Church officials hail political agreement in Northern Ireland: Transfer of authority

March 9, 2010

Church leaders in Ireland have welcomed an agreement concluded between the two largest political parties in Northern Ireland, which will see the completion of a process of devolving power from the British government.

The Roman Catholic Primate of All Ireland Cardinal Seán Brady hailed news of the agreement reached February 5, saying, “My prayer is that everyone in our society will reflect on what has been agreed today with a spirit of generosity and concern for the good of the whole community.”

Brady also expressed his hopes for a resolution of issues concerning sectarian parades, which have in the past led to violent confrontations. “I want to express my particular hope that efforts to address the issue of parades will be met with generosity, sensitivity and a willingness to go beyond old ways of approaching each other on all sides,” said the cardinal.

His (Anglican) Church of Ireland counterpart, Archbishop Alan Harper, said, “I most warmly welcome the news that agreement has been reached on a way forward on the devolution of justice and policing powers to Northern Ireland, together with the other issues that have been taken into account in the recent protracted negotiations.”

For many summers, Protestant groups such as the Orange Order have marched through streets in Northern Ireland to commemorate the victory of King William III, a Protestant, over King James II, a Catholic, at the Battle of the Boyne in 1690. Many Catholics consider the parades to be offensive.

The largest political parties in the province of Northern Ireland—the Demo cratic Unionist Party that draws its support from the Protestant community and the mainly Catholic-supported Sinn Fein party—had been locked in a months-long standoff over the issue of police powers and a process to bring them under local control. Until now, they have been under British control.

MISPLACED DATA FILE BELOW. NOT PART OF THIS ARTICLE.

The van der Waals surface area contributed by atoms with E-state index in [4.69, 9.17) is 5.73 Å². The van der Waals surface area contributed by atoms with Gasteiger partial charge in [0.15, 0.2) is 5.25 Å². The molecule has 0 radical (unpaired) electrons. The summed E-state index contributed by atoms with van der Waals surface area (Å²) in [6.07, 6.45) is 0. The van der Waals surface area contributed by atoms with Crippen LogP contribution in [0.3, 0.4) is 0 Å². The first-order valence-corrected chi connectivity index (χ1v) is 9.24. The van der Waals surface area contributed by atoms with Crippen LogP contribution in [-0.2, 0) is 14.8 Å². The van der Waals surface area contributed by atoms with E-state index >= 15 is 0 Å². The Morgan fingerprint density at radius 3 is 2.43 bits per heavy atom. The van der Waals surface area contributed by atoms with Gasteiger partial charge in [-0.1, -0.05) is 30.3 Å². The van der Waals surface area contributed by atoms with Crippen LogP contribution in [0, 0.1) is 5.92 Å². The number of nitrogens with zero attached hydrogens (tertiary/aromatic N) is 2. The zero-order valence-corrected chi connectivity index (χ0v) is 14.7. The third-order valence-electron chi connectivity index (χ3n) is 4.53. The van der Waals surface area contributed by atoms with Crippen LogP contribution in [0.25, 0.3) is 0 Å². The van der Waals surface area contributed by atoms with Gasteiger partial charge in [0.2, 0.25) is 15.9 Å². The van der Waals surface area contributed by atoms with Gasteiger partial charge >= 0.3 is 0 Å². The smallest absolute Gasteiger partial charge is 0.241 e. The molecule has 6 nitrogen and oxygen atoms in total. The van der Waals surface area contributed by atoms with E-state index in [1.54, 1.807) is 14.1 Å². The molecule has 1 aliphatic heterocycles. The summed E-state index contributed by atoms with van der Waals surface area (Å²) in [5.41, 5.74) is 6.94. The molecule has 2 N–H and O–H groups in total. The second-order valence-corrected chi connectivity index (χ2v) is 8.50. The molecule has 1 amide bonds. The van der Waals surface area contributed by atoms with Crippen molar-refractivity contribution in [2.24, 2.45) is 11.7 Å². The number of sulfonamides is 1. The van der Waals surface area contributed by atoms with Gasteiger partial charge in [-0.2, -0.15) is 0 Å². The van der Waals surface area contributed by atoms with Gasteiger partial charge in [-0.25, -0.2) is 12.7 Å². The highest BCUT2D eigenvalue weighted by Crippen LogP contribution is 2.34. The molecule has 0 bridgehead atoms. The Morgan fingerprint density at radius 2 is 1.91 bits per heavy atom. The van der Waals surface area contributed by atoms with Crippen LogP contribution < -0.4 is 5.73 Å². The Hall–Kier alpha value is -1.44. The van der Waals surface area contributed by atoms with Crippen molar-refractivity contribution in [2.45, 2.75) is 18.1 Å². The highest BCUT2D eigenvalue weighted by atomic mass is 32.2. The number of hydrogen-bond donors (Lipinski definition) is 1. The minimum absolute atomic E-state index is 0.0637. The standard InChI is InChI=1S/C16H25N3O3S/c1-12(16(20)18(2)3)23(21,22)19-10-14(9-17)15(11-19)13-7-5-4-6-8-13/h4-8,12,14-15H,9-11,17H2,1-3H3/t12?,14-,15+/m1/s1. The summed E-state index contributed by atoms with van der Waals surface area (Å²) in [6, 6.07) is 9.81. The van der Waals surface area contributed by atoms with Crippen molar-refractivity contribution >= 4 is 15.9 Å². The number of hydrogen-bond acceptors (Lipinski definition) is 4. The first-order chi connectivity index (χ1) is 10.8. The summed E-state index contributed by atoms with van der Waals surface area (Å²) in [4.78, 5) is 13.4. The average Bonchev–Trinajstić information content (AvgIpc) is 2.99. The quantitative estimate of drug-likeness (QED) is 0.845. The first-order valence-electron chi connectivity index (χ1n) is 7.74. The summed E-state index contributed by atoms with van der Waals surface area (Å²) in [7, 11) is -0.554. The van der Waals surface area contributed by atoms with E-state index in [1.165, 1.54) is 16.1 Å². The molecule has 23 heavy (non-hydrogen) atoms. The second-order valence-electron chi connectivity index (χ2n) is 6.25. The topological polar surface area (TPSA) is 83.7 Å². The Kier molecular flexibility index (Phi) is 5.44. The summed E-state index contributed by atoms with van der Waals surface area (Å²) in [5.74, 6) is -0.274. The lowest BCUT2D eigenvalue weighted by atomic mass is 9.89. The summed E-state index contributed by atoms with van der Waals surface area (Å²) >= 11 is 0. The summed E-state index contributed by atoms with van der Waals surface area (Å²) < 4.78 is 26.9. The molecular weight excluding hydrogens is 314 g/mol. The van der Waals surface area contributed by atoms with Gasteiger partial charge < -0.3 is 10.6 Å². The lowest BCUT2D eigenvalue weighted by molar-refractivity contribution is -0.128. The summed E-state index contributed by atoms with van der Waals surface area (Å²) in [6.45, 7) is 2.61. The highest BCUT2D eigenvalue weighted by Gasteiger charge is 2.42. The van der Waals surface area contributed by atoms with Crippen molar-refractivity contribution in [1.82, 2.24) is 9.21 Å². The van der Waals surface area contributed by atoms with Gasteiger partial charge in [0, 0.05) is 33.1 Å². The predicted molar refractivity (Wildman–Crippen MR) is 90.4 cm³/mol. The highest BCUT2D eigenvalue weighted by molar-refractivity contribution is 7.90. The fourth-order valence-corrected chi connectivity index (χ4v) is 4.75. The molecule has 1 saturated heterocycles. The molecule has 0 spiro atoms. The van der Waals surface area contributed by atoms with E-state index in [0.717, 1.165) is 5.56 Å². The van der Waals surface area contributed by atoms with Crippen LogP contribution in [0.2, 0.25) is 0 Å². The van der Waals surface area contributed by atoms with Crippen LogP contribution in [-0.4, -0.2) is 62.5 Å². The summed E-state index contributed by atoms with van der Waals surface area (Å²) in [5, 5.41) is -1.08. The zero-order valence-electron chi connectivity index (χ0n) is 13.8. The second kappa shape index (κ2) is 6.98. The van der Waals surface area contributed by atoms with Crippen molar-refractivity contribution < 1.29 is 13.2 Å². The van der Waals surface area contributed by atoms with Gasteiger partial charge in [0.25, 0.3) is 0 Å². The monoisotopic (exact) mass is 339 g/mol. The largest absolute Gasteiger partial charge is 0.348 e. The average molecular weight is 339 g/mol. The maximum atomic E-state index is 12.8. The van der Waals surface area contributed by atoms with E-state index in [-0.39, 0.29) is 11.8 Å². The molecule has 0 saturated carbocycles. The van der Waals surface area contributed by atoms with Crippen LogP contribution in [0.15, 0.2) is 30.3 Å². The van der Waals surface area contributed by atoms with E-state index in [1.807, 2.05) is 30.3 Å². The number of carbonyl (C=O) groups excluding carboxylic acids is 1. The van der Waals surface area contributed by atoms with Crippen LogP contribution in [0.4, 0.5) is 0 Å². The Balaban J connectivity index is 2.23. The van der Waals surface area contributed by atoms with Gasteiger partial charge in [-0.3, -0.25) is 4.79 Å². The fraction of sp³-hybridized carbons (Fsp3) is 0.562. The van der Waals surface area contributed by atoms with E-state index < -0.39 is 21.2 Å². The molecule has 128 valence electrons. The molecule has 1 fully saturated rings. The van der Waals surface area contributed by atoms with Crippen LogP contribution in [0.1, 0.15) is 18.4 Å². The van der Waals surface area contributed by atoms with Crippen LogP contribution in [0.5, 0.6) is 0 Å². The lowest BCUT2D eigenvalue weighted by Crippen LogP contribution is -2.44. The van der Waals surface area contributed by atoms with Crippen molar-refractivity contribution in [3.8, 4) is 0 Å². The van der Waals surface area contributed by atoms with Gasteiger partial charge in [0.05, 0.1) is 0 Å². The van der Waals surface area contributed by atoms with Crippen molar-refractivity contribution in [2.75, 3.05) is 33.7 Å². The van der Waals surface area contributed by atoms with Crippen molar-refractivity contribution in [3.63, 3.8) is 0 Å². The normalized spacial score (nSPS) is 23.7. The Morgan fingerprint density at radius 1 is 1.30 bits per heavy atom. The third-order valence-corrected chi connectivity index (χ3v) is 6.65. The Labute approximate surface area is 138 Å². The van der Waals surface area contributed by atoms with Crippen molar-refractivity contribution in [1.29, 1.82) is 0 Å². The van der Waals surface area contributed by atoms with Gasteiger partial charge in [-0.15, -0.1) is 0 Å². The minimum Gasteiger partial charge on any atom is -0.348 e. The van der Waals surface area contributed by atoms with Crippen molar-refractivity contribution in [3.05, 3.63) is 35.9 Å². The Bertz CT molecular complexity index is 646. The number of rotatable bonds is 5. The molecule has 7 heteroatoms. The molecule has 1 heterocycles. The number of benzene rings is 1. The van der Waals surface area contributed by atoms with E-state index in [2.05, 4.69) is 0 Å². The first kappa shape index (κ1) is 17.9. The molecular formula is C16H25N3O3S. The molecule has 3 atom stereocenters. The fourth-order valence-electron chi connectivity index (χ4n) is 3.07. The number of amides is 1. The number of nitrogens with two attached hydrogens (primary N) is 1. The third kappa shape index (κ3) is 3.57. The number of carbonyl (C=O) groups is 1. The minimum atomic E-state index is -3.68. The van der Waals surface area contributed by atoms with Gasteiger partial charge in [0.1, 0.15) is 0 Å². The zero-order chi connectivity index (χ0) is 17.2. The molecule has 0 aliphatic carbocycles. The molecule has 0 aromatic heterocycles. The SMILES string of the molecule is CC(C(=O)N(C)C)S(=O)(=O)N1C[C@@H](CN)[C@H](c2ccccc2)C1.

Under the terms of the Belfast Agreement, signed on Good Friday, April 10, 1998, responsibility for a wide range of government departments was transferred to a Northern Ireland executive and assembly. The first minister and deputy first minister must come from the two political traditions in Northern Ireland that have been bitterly opposed to one another—the mainly Catholic nationalist community and the predominantly Protestant community which has favored union with Britain.

The 1998 agreement provided for the devolution of authority over the policing and justice systems but specified that this would only take place “with the broad support of the political parties.”

The February 5 agreement will see authority over the Northern Ireland policing and justice systems devolved on April 12, more than 12 years after the original agreement was signed. A cross-community vote will take place March 9, requiring a majority of both nationalists and unionists to put the agreement into effect. –ENI